Apple has branded the iPhone 11 Pro’s display as “Super Retina XDR”, and even suggests it delivers the “experience” of its ultra-high-end Pro Display XDR. Let’s clear this up: there’s no such thing as “extreme dynamic range” or XDR, both are made-up Apple marketing phrases. As much as the company would like it to, he iPhone 11 Pro’s mobile display can’t hold a candle to the 10-bit colour or brightness of Apple’s new pro studio monitor.
You might be reading that and thinking that the iPhone 11 Pro display is a disappointment, but that’s not the case – it is gorgeous, detailed and vibrant, it’s just that it’s barely better than the fantastic OLED display on last year’s iPhone XS.
Photo & video: It’s all about that camera
Apple’s high-end iPhones have had a wide and telephoto camera duo on the rear of the phone for a few years, so it was about time for Apple to switch things up – and that’s what it did with the iPhone 11 Pro and its third ultra-wide camera.
Landscape photographers will find a lot to enjoy with the new ultra-wide lens, but I think even the everyday user will find themselves using ultra-wide quite often – especially as you get a preview of the potential ultra-wide framing within the updated Camera UI. You can get more people in a shot without backing up or capture that big statue or sculpture without having to stand so far away that people walk in front of you.
The confusion comes when you factor in that the iPhone 11, the “non-Pro” model, has the same camera. Weirdly, it’s the telephoto camera that distinguishes Pro from non-Pro, and honestly, it’s just not that big a deal. Admittedly, the telephoto camera has been improved with a wider f/2.0 aperture that lets in a lot more light than the iPhone X and XS, but it’s much handier to zoom out with an ultra-wide than zoom in with a 2x telephoto.
It’s nice to take portrait mode photos with the standard wide-angle lens (which you couldn’t on the iPhone X or XS), but it’s just another way the Pro fails to distinguish itself from the standard model.
The combination of improved sensors and a much more powerful A13 Bionic processor combine to produce much better photos than the iPhone XS, which was already regarded as one of the best cameras on a smartphone. There’s enhanced detail and dynamic range on offer, and colour accuracy is really on point – this phone captures some of the most true-to-life colours of any smartphone I’ve seen, especially considering the best Android phones sometimes get a little too carried away with making the colours “pop” and sharpen things up with a post-processing filter.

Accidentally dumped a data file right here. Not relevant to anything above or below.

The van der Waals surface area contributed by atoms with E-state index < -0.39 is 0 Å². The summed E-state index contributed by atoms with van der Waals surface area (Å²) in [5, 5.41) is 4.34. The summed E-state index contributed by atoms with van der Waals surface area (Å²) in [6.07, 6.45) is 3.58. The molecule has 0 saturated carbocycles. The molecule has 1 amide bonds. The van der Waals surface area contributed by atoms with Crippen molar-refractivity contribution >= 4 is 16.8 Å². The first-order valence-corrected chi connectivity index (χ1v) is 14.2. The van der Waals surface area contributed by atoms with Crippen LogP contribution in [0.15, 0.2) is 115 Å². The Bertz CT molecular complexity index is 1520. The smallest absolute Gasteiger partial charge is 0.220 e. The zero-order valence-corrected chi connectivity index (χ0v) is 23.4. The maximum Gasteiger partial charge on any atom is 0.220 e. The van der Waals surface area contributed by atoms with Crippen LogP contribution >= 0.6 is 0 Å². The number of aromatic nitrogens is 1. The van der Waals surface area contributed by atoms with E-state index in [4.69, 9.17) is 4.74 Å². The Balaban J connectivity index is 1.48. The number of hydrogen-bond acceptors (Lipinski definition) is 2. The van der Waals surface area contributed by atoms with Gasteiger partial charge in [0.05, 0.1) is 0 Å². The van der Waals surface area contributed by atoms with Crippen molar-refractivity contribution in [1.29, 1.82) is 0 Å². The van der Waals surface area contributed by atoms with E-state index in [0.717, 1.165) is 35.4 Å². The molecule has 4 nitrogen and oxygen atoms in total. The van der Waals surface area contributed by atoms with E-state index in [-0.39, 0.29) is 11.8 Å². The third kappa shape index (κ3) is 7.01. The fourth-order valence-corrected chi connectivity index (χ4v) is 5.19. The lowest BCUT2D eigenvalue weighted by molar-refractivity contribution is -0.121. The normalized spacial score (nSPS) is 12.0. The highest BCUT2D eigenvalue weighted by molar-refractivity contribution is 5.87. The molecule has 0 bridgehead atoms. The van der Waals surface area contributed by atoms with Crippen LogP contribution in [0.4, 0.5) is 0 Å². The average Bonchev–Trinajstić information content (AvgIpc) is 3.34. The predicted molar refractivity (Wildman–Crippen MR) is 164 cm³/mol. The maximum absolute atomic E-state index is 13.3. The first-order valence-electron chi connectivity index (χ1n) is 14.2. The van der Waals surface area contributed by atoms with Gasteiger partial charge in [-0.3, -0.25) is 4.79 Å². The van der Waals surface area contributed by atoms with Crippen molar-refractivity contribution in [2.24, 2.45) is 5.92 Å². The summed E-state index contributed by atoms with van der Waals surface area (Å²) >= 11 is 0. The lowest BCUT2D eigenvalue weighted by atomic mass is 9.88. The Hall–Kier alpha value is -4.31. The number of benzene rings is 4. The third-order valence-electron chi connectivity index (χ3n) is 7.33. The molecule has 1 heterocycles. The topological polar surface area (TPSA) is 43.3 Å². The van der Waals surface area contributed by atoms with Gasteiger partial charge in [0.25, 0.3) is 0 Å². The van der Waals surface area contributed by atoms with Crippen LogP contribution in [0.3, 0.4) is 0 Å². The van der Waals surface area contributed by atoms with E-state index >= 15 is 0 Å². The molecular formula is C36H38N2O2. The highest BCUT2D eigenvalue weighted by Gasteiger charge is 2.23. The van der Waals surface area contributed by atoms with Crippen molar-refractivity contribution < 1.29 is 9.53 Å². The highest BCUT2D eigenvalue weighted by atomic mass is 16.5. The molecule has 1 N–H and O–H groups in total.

Flip the phone around and you’ll find the improved selfie camera. The selfie camera is now 12 megapixels, up from 7, with a field of view 15 degrees wider (85 instead of the 70-degree field of view on previous iPhones). It might not sound like it, but both make a significant difference. You’ll get clearer and sharper shots in more conditions, and group selfies are easier than ever.
One of the most exciting additions for iPhone fans is Night mode. When this was introduced on the Google Pixel and followed on other Android phones, iPhone users were understandably upset that they didn’t have the same feature. The wait is over, and it’s as impressive as you might imagine.
When it’s dark enough to warrant its use, Night mode automatically engages, and will ask you to hold your phone still from one to three seconds while the screen brightens, as if developing a photo.
The resulting photos are usually quite impressive, thanks to Deep Fusion technology powered by the A13 Bionic that dramatically improves overall image quality by enhancing it on a pixel-by-pixel basis. Night mode shots are much brighter and more colourful, but not unnaturally so, as is the case with many high-end Android phones – it doesn’t turn night into day, it just captures a shot that looks like what your eye might see at night.